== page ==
After the specified compounds are applied to the paper, the web is dried by the application of heat to render the compounds at least substantially insoluble. As shown in Example 12, the dried papers are resistant to leaching of the active compound. While we are unable to explain definitely why the water-soluble compounds are to a considerable extent insolubilized by heating, this is probably due to either chemical or physical mechanisms. When the DPMAP-treated paper, for example, is dried, the heat may drive off ammonia and result in the formation of phenylmercuric propionate which would leave a phenylmercuric group available to react with a cellulosic hydroxyl or carboxyl group. Further, the phenylmercuric propionate might be further broken down into a phenylmercuric group which could react with a cellulosic carboxyl or hydroxyl, and the propionic acid formed could be volatilized in the dryer. On the other hand, any or all of these materials might be physically adsorbed by the cellulose. It is also possible that a combination of both physical and chemical mechanisms, of the foregoing or other types, causes the final effect. In any event, after application of the specified solutions, the paper web is dried and the compounds become at least partially insoluble and may undergo chemical change. The temperature range to obtain this elfect expressed in terms of the temperature of the dryer surfaces in the dryer section of papermaking machine, is from 390 F., with 285 F. being considered the optimum portion of this range. The operative temperature range based on the actual temperature of the paper web is from 35-250 F, with 100-225 F. considered optimum. Thus the finished papers of this invention contain the material formed from heating the paper web to which the specified water-soluble salts have been applied at the preceding temperature ranges, and such materials may be insoluble heat-conversion products of the salts or may be unconverted forms of the salts, or a mixture of both.
FIGS. 1 and 2 illustrate the use of the treated papers according to this invention for wrapping a bar of soap, which can be of any particular shape. In FIG. 1, a bar of soap is shown as completely enclosed in a wrapper comprising paper which has been treated with di(phenylmercuric)ammonium salt as described hereinabove. The
paper wrapper may be used after having the specified active ingredients applied as described, or may be further treated with paraffin, for example, paraffin having a melting point of 145 F. In the latter case, the paper preferably is treated with from to paraffin in such a manner that most of the parafiin is absorbed by the paper. The application may be to one or both sides, or may be of either of the types of waxing known to the trade as dry waxing or Wet waxing. The wrapper in FIG. 1 can be unprinted or may be printed to carry descriptive or decorative material.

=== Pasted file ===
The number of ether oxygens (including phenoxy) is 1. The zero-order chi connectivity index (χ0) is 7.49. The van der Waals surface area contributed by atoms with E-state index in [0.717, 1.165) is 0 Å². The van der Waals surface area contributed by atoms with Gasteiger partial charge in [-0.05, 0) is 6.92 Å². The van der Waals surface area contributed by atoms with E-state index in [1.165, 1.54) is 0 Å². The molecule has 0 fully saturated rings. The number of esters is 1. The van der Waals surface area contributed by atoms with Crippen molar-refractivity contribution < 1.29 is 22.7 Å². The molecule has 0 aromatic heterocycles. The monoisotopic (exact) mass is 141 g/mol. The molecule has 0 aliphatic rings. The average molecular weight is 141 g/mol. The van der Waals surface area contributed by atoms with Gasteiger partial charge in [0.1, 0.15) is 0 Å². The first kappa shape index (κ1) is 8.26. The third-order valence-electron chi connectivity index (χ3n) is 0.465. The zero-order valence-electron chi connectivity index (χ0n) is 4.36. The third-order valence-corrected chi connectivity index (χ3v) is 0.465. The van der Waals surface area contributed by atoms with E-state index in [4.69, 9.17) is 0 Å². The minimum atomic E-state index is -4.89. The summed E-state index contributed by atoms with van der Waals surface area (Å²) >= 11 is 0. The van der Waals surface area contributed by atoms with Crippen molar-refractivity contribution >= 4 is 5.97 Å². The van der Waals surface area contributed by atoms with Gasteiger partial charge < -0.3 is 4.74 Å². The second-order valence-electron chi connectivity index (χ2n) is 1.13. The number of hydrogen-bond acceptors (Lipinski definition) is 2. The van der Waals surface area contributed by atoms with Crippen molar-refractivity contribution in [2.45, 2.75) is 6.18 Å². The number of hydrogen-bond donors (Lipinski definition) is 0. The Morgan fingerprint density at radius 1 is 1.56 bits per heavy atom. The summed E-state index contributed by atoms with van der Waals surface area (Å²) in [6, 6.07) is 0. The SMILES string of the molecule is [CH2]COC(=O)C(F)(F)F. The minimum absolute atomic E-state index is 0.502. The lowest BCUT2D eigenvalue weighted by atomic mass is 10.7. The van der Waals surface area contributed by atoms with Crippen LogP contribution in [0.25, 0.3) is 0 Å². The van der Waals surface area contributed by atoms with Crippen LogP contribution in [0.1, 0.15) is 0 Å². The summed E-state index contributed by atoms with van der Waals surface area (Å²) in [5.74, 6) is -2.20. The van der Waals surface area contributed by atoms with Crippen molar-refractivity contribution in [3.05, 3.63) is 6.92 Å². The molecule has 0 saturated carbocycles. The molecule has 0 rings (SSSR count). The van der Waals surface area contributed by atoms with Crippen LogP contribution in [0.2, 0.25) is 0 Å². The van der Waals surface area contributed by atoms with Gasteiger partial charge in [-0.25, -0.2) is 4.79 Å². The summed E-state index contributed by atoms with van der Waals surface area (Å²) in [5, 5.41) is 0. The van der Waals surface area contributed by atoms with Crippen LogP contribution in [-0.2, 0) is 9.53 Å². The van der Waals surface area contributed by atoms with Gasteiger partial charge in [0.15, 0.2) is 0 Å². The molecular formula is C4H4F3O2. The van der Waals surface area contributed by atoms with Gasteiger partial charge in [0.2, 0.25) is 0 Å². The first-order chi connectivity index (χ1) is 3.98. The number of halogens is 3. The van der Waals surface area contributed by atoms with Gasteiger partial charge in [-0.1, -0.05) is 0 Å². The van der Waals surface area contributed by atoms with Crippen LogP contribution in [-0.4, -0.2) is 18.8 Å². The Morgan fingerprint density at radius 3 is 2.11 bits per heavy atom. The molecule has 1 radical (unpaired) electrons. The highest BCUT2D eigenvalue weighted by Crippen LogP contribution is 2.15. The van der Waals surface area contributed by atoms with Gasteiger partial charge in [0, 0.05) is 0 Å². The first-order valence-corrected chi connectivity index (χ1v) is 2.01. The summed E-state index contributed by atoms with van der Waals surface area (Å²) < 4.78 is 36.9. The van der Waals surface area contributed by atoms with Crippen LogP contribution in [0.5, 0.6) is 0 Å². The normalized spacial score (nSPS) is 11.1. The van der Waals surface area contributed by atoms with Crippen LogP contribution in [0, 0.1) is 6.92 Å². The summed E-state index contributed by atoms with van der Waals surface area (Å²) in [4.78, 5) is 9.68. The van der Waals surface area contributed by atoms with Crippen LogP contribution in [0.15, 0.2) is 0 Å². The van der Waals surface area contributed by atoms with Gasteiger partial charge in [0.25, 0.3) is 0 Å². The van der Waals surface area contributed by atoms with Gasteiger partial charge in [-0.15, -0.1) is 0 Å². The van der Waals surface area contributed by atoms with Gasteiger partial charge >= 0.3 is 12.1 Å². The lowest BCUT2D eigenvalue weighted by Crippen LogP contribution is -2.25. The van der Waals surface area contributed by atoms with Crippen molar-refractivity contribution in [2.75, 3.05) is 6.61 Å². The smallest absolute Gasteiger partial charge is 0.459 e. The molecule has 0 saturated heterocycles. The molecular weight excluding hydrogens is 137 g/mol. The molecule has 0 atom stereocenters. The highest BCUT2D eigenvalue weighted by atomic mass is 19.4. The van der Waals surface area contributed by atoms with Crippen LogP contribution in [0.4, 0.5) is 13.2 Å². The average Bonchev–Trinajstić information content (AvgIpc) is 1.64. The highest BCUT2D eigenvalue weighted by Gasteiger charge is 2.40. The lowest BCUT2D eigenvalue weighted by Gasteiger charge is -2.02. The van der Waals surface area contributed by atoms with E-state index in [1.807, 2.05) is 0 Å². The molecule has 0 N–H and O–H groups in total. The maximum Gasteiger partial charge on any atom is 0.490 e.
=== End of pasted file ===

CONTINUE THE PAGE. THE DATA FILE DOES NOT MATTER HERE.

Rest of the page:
A soap package of the type shown in FIG. 2 may also be utilized in which the bar of soap is wrapped in an inner wrapper comprising paper treated according to this inventions and this assembly is further wrapped in an outer wrapper which may be either treated or untreated; again, the outer wrapper may include printed descriptive or decorative material or remain unprinted, and can have coatings in addition to the mildewproofing treatment of the present invention. When bars of soap are wrapped in the manner described, it has been found that the moldproof papers of the present invention can protect the soap against mold growth to a greater degree than the previously known wrapping papers used for soap and at the same time they have the added advantages of a white color and lack of odor. Although soap packages are illustrated herein as a use of the treated papers, it is to be understood that other materials or articles which require protection against mold growth can also be wrapped in the paper of this invention.
Starch and protein based coatings of the type widely used in papermaking are known to be susceptible to attack by mold. Coatings of this type can be rendered moldproof by incorporation of di(phenylmercuric)-ammonium salts in accordance with this invention, and the following two examples are set forth to illustrate this aspect. In the examples, the term parts refers to parts by weight.
EXAMPLE 14 Three hundred parts of clay and parts of titanium dioxide were added with thorough agitation to 140 parts of water containing 1 part of sodium hexametaphosphate. To this mixture were added 7 parts of 10% sodium hydroxide solution and 85 parts of water. In a separate mixing vessel, parts of casein were slurried in 230 parts of water and, to this slurry, were added 0.012 part of DPMAP. The casein slurry which contained the DPMAP was added gradually with rapid agitation to the separately prepared pigment slurry.
EXAMPLE 15 In a jacketed bettle equipped with an agitator, a starch dispersion was prepared by adding 160 parts of oxidized starch to 480 parts of water. The mixture was stirred until the starch was well wet and suspended in the water after which the temperature was raised to 200 F. and the starch cooked for 20 minutes. The temperature was lowered 150 F. In a kneading machine, a clay slip was prepared by adding, with mixing, 950 parts clay, 50 parts titanium dioxide, 1 part soda ash and 4 parts sodium metaphosphate to 293 parts of water. Mixing was continued until the slip was substantially free of lumps of solid materials. The starch dispersion, prepared as de scribed, was added slowly with mixing to the clay slip along with 1 part sulphonated castor oil and 42 parts of a 10% soap solution. To the above color was added 0.048 part by weight of DPMAP. The coating was diluted with 1800 parts of water and screened for application to paper. For on-machine coating, color prepared in this manner can be used, after screening, with or without dilution and for off-machine coating, it is preferably diluted and screened prior to application.